Images: courtesy of Sean Kelly, Gallery New York and Marina Abramović archives
The visual lexicon of the war photographer has remained little changed since its inception during the American Civil War of the 1860s. Stark, traditionally in black and white, and normally bleak hyper-masculine representations of widespread brutality, the photographic servers on news desks around the world churn out war clichés that desensitise the viewer. Richard Mosse, however, wants to show that in the interstices of the conflict in the Democratic Republic of the Congo—a war that has claimed more than five million lives since the ’90s—lies strangeness and beauty. Using discontinued colour infrared film originally designed for military camouflage detection, a process that gives his photographs a distinctive pink hue, Mosse shows how the conflict has affected the landscape, both natural and man-made. “Sometimes you have to walk for 20 minutes through no man’s land, down a muddy path past ambush foxholes, abandoned huts, or entire villages in a state of being reclaimed by the jungle,” Mosse explains. “Civilians here build provisionally, it seems, almost as if they anticipate having to abandon their homes in the not-so-distant future.” He was struck by the sculptural form of these modest structures. “Abject yet cannily built, they express a vernacular creativity in the face of extreme hardship and instability… Over time I began to make a series of prosaic portraits of these architectural forms.” The Irish-born photographer collaborated with Australian composer Ben Frost, who accompanied the author on a trip to the Congo to collect field recordings, to produce a maze-like immersive video installation called The Enclave, which was released in 2012. A spokeswoman for the Berlin-based Carlier Gebauer gallery, which is presenting his work at Art Basel, says, “Unlike the countless streams of war images we encounter daily, Mosse uses the conceptual pivot of visual pleasure to bring the invisible elements of a war that has claimed so many lives in the Congo into sharper focus.”
Image: courtesy of the artist and Carlier Gebauer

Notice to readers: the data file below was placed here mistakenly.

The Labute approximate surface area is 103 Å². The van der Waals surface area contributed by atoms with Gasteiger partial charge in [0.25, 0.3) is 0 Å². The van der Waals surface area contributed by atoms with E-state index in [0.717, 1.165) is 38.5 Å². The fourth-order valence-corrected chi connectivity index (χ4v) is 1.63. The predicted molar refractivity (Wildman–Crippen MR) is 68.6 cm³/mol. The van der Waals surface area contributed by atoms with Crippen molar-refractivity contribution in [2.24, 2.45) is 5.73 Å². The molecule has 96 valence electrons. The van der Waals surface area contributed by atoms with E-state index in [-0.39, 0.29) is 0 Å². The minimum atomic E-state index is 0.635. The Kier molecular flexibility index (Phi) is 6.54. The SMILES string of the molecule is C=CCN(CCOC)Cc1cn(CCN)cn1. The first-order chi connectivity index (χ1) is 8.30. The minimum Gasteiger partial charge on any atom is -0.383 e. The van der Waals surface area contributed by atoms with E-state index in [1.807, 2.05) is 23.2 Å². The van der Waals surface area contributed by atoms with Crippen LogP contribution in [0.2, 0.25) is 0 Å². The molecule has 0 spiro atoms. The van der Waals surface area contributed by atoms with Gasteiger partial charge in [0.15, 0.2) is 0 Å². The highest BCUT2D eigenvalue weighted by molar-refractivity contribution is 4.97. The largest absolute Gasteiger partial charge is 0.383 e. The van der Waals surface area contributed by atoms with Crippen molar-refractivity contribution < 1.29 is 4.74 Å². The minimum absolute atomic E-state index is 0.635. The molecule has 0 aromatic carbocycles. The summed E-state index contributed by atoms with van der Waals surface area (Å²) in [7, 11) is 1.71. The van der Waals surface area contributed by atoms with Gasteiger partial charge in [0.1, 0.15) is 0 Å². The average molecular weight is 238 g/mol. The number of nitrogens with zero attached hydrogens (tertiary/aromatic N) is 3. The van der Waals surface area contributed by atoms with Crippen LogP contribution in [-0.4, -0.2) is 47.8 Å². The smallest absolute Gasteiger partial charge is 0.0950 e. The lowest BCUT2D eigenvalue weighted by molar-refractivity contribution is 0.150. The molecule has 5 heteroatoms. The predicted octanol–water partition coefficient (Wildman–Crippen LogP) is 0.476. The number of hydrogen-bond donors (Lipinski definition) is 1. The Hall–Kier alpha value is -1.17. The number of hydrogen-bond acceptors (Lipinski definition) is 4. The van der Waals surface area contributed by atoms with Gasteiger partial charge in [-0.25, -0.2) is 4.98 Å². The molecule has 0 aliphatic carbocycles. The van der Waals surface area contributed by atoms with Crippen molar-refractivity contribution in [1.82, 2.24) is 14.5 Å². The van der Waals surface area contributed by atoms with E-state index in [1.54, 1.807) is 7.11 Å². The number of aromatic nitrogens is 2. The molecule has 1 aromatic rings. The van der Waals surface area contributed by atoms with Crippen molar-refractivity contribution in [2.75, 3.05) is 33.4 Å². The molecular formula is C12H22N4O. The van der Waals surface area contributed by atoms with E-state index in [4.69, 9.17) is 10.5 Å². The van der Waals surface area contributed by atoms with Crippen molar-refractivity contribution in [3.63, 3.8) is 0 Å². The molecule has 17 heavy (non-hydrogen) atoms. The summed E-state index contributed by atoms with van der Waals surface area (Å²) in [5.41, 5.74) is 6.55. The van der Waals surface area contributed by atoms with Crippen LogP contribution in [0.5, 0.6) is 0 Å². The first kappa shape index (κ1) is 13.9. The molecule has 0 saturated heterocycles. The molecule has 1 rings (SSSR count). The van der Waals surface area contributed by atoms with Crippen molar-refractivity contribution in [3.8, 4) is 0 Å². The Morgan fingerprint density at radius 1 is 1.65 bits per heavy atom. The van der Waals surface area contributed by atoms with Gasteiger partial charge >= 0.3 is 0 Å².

It was pioneers such as the surrealist Man Ray and the constructivist Lazlo Moholy-Nagy in the early 20th century that first saw the potential of the photogram to create vivid dreamscapes. By placing disparate objects on photographic paper and manipulating the light or chemically treating the surface of the paper, an image in silhouette would appear—one that allows the imagination to fill in the gaps. Almost 90 years since Man Ray created his stark “rayographs,” cameraless photographers such as Floris Neusüss from Germany are still experimenting with the form. “For me, making a photogram is almost the opposite of making photographs,” Neusüss told Britain’s The Telegraph in a 2010 interview. “A photogram is like a painting: you have a blank sheet of paper and you create a picture on it, step by step. A camera provides you with an instant image that resembles what you can see in front of you anyway.” He says the great advantage of the photogram is that it follows the contours of the imagination rather than representing reality as it presents to the eye, allowing the artist to create images that have never been seen before. “In 1960, I captured the image of a female nude as a photogram, on a two-metre length of paper. I discovered that in one sense the fact that the woman in the photogram is life-sized communicates intimacy, but in another sense it creates detachment—the picture has no surface detail, so you can’t identify distinctive features. The figure appears to be floating in space. It eludes realistic capture.” While photograms recall some of the earliest photographic processes, there has been a resurgence in interest in cameraless photography driven by the ubiquity of digital photography. “Digitalisation has helped make photography even more banal,” says Neusüss. “You can do anything with Photoshop, and everybody does, with the effect that the observer’s imagination is not engaged.” London’s Atlas Gallery is showing works by Neusüss at Art Basel.